We all use language codes. According to Basil Bernstein's theory, already as children, as a result of socialisation with our immediate environment, we acquire a language characteristic of ourselves, which can be limited or elaborated. It all depends on the type of communication we are immersed in.

It is the same with the recognition of our own agency. We often use statements such as "I made it," "Stupid is lucky," and "Somehow I made it." In this way, we surrender our own empowerment to the role of chance, thus taking the credit away from ourselves. However, the psychology of such escapes is linked to a sense of responsibility, which we simply prefer to avoid, as well as embracing our own resources.

Language can also be an affirmation. If you say that you notoriously don't have something—e.g., time or money—you are actually programming this state. Language is really just an outward manifestation of our inner priorities and meanings. So it serves to express outwardly the beliefs you carry about yourself and the world. Have you ever subjected your own language to analysis?

Language of childhood

We could hear during childhood words such as "don't cry" and "nothing like that happened." These seemingly innocent phrases, spoken out of goodwill, affect our perception of our own emotionality. To some, it may give comfort; others will freeze their own emotionality because they will perceive it as an order to take away their right to their own feelings, seeing them as unfounded and misleading. This is how some children can lose confidence in themselves, being ashamed of their own crying because it is, after all, 'unnecessary', and this can lead to so-called emotional freezing or dissociation.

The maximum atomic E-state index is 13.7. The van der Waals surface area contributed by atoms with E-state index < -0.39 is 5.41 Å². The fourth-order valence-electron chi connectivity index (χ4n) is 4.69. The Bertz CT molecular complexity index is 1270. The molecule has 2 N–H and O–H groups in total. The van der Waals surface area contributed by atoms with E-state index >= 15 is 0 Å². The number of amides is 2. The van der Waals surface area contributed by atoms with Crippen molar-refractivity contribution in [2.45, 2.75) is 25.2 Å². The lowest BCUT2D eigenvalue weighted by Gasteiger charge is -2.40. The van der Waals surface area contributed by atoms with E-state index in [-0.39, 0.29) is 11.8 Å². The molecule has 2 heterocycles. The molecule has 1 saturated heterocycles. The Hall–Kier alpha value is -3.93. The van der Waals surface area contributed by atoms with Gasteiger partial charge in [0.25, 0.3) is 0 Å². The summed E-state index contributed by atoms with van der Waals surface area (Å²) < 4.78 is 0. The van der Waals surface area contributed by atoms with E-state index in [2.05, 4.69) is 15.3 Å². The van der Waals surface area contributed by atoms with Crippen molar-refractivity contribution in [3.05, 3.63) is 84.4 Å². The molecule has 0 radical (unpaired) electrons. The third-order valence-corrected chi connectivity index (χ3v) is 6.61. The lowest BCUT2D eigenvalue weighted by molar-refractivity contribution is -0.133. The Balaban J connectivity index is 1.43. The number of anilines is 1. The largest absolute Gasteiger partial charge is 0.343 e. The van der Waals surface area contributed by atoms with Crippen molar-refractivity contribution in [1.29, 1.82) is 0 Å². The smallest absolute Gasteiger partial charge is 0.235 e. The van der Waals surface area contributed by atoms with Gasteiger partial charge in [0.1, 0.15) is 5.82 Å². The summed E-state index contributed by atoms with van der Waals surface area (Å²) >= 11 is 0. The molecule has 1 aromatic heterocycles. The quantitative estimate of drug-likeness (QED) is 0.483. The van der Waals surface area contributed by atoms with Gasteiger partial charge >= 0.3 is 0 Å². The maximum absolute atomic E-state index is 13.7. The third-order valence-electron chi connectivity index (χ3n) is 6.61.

Chinese medicine treats the subject of freezing, situating it in the context of trauma and the theory of the five elements. According to this theory, the metal element is linked to the withdrawal response, in which we cut ourselves off from our own feelings. Consequently, people with the metal personality type can be resistant to any change, depressive, and perceive the outside world as superior to themselves. Any change in metal involves the risk of rejection and lack of acceptance.

Can parental language, therefore, influence a child's personality? Unfortunately, family communication is of great importance for the child's self-perception. As a result of the words heard, the child perceives—given or taken away—rights. The language you use to describe your world becomes the child's inner language and his dialogue with the world. It is this language that will be decisive in shaping his ability to form relationships with himself and with the world, and it will become a determinant of how well he will be able to take care of himself in the future.

Proverbs versus reality